Following a pogrom in 1905, Shalom Aleichem decided to emigrate to the U.S. This was the beginning of a period of wandering which continued until shortly before his death. His immense popularity did not decline after his death but rather increased beyond the Yiddish-speaking public. In 1910 his son-in-law, Hebrew author Y. D. Berkowitz, began translating his works into Hebrew. His works have also been translated into most European languages, as well as Russian. His plays and dramatic versions of his stories have been performed by the best Yiddish and Hebrew theatrical companies in America, Israel, Russia, Poland, and many other countries. The dramatic version of Tevye's Daughters has been performed by the finest Yiddish actors, and in the 1960s these sketches formed the basis of the stage and film musical, Fiddler on the Roof.




Shalom Aleichem's Hebrew writings have been published in several journals and collected in:
Hebrew Writings, Tel Aviv, Bialik Institute, 1976 [Ketavim Ivri'im] 


Shalom Aleichem's main work was written in Yiddish and was published among others in:
Shalom Aleichem's Collected Works, New York-Folksband Oisgebe, 1917 [Ale Verk Fun Sholem Aleichem]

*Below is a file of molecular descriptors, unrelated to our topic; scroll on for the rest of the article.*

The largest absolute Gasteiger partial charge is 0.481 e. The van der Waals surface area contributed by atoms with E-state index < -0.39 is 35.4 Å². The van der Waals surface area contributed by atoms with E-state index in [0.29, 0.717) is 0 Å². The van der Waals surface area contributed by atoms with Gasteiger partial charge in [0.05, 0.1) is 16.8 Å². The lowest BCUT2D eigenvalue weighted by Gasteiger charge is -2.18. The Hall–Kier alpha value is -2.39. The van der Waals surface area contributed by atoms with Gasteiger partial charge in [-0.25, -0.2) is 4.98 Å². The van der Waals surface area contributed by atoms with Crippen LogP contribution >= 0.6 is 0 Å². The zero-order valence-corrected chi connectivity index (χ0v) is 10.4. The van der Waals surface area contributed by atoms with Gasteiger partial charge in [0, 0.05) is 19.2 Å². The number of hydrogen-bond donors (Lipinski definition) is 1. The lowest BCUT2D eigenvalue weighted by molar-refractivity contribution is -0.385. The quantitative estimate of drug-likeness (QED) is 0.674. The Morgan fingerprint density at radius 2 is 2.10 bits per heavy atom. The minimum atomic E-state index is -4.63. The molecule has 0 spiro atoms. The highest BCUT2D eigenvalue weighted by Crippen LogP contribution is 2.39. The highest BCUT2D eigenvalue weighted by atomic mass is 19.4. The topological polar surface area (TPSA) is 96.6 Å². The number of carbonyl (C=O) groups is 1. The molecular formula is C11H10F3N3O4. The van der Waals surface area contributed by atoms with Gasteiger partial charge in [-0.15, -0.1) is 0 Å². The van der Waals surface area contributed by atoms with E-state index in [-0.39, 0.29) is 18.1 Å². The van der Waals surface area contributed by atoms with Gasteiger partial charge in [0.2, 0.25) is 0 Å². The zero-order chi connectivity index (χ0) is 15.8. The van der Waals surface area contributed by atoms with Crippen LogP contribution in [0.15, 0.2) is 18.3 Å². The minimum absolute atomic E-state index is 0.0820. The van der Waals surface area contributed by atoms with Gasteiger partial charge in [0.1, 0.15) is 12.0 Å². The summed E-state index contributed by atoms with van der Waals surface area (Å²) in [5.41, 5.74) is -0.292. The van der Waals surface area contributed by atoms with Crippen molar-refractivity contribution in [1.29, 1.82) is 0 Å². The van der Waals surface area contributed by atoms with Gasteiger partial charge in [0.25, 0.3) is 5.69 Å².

Selected Works, Warsaw-Yiddish Buch, 1952-56 [Oysgevelte Verk]











































Shalom Aleichem

Books Published in Hebrew

Books in Translation

NEWS
"An original, extraordinary book" The Brenner prize committee
Congratulations to Noga Albalach, winner of the 2018 Brenner prize for her book "The Old Man (Farewell)".
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Residencies in Vienna and Salzburg
In co-operation with KulturKontakt Austria, the Austrian Federal Chancellery offers 50 residencies in Vienna and Salzburg for the year 2019. Applications can be submitted for literature, literature for children and young adults and literary translations. Please note the deadline of September 30th, 2018.
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Call for applications English speakers: Stay culture in Paris (deadline: June 12th, 2018)
Details in the attached link